ARÉVALO: I feel like Chicano Batman is a band that can only exist because we came up in L.A. The people here were so supportive of us from the start. Chicano Batman would play really packed shows. After the first record came out, there was almost an instant fan base. They are a diehard fan base, and they remain our core fan base to this day. Southern California in general just has our back. We don’t take them for granted, and we appreciate that they have been following us for so long.
NUVO: Has the audience of Chicano Batman diversified as the band has grown in popularity?
ARÉVALO: In L.A., our audience primarily at the beginning was Latinos—people that looked like us and came from the same places as us. It ended up diversifying. Now, we play places like North Carolina, and there’s a whole wealth of different ethnic groups and communities that come out to watch us play. Same thing on the East Coast, in the Midwest, and in the South. It’s very varied, and it’s really beautiful.
NUVO: Chicano Batman started 10 years ago when the political climate was a little bit different than it is now. Has your approach as a band changed at all with how divisive our nation is now?
ARÉVALO: Not really man. We were always kind of aware of how it is out there. It just didn’t have a face, and it wasn’t as obvious in the media. We’ve always done our thing, and it’s always been about promoting positivity and love. That’s always been our m.o., and it hasn’t changed.
NUVO: Your latest record is titled Freedom Is Free, which seems to tie into this inclusive mentality you speak of. Why did you all decide to name it that?
ARÉVALO: It’s just a flip on the idea of “Freedom isn’t free.” We thought, “Why don’t we flip it and make it something positive?” So it essentially means, “Be free to express yourself. Don’t let anyone tell you that you’re not good enough to look a certain way or be a certain way or dress a certain way. If that’s how you feel deep in your heart and soul, let if fly.”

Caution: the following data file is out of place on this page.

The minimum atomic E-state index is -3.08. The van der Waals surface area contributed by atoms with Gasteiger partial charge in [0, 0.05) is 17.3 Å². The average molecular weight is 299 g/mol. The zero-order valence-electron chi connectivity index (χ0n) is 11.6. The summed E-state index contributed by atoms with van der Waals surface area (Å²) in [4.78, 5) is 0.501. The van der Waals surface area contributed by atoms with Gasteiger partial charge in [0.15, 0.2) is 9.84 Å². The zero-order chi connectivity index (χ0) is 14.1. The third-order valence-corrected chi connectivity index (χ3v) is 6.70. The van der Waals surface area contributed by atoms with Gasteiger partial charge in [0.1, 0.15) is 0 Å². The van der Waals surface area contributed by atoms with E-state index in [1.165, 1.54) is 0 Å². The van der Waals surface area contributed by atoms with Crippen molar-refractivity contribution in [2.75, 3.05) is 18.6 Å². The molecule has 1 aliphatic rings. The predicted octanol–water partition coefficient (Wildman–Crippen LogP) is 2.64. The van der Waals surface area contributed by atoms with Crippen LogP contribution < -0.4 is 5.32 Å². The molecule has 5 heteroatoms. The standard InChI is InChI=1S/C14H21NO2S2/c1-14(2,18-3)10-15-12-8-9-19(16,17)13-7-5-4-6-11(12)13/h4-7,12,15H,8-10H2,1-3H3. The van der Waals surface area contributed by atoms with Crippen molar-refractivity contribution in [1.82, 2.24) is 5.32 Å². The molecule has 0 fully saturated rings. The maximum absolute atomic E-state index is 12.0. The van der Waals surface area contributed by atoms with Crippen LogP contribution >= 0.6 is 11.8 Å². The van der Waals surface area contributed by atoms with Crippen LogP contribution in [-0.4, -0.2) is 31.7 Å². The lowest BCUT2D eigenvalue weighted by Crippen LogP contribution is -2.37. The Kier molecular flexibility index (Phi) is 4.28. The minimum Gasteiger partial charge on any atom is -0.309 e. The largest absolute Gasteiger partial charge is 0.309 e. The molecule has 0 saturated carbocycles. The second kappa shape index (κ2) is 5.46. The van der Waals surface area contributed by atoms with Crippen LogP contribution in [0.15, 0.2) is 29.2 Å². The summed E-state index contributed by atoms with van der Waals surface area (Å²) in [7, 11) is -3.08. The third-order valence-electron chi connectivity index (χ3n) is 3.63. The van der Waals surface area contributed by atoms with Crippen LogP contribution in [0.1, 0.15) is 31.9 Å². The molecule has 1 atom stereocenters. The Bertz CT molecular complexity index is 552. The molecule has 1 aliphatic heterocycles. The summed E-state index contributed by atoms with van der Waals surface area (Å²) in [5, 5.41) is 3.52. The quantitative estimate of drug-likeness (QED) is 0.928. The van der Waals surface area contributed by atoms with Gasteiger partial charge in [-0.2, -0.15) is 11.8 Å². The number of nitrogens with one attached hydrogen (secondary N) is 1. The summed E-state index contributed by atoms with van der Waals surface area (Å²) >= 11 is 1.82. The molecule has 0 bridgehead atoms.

We definitely live in a time where people are trying to suppress other people, and they really have no right to do that. You have elderly Caucasian males making laws against what women can do. There are people being negative toward people of color. We feel that these people [who are being suppressed] shouldn’t feel disenfranchised. They should celebrate who they are no matter what the status quo is saying. As long as you’re not doing anything that’s hurting anybody, celebrate yourself in that matter.
NUVO: Chicano Batman touches on so many different styles of music. That being said, I’m curious to hear what you’ve been listening to lately.
ARÉVALO: We were listening to a lot of soul music. I think that’s apparent when you hear the album [Freedom Is Free]. As a musician, I’m always trying to progress and change, just so I don’t repeat myself musically. It just keeps things fresh and keeps me on my toes.
I’ve been listening to this Brooklyn musician named Helado Negro, and he’s awesome. Hurray for the Riff Raff. They’re amazing, and they’re really saying important things right now. Alynda Segarra, the singer of that group, is awesome. I’ve been revisiting Bosnian Rainbows, which is a group Omar Rodríguez-López was in. I’ve been listening to Drake’s new album. The new Parquet Courts record, Wide Awake! It’s really timely for right now. Their lyrics are pro-resistance, and the songs are funky because of Danger Mouse’s production.